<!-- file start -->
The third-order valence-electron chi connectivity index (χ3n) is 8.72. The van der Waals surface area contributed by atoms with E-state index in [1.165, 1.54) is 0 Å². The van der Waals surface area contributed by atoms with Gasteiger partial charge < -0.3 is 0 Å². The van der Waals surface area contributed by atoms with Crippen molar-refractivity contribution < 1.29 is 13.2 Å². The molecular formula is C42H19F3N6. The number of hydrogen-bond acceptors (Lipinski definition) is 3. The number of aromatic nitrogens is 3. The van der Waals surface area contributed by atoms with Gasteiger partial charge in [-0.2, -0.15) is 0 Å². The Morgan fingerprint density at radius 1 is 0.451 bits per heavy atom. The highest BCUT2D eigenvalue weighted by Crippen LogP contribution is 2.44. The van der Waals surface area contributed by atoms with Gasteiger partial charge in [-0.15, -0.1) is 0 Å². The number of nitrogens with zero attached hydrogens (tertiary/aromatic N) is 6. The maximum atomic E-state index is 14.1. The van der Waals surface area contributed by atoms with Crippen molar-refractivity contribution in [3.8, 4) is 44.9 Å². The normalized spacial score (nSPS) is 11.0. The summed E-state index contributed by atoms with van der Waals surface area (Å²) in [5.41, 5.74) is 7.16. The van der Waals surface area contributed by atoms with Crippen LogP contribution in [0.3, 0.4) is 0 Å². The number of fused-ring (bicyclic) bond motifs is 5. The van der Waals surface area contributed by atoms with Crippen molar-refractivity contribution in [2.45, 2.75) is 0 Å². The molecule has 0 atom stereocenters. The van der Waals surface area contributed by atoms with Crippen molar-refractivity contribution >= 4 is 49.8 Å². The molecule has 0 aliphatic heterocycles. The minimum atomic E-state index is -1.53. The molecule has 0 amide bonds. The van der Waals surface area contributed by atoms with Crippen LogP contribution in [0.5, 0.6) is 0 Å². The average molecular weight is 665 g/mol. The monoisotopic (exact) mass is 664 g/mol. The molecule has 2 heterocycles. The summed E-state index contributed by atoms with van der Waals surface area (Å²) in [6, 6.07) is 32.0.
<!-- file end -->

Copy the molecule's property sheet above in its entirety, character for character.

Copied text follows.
The third-order valence-electron chi connectivity index (χ3n) is 8.72. The van der Waals surface area contributed by atoms with E-state index in [1.165, 1.54) is 0 Å². The van der Waals surface area contributed by atoms with Gasteiger partial charge < -0.3 is 0 Å². The van der Waals surface area contributed by atoms with Crippen molar-refractivity contribution < 1.29 is 13.2 Å². The molecular formula is C42H19F3N6. The number of hydrogen-bond acceptors (Lipinski definition) is 3. The number of aromatic nitrogens is 3. The van der Waals surface area contributed by atoms with Gasteiger partial charge in [-0.2, -0.15) is 0 Å². The Morgan fingerprint density at radius 1 is 0.451 bits per heavy atom. The highest BCUT2D eigenvalue weighted by Crippen LogP contribution is 2.44. The van der Waals surface area contributed by atoms with Gasteiger partial charge in [-0.15, -0.1) is 0 Å². The number of nitrogens with zero attached hydrogens (tertiary/aromatic N) is 6. The maximum atomic E-state index is 14.1. The van der Waals surface area contributed by atoms with Crippen molar-refractivity contribution in [3.8, 4) is 44.9 Å². The normalized spacial score (nSPS) is 11.0. The summed E-state index contributed by atoms with van der Waals surface area (Å²) in [5.41, 5.74) is 7.16. The van der Waals surface area contributed by atoms with Crippen LogP contribution in [0.3, 0.4) is 0 Å². The number of fused-ring (bicyclic) bond motifs is 5. The van der Waals surface area contributed by atoms with Crippen molar-refractivity contribution in [2.45, 2.75) is 0 Å². The molecule has 0 atom stereocenters. The van der Waals surface area contributed by atoms with Crippen molar-refractivity contribution >= 4 is 49.8 Å². The molecule has 0 aliphatic heterocycles. The minimum atomic E-state index is -1.53. The molecule has 0 amide bonds. The van der Waals surface area contributed by atoms with Crippen LogP contribution in [0.5, 0.6) is 0 Å². The average molecular weight is 665 g/mol. The monoisotopic (exact) mass is 664 g/mol. The molecule has 2 heterocycles. The summed E-state index contributed by atoms with van der Waals surface area (Å²) in [6, 6.07) is 32.0.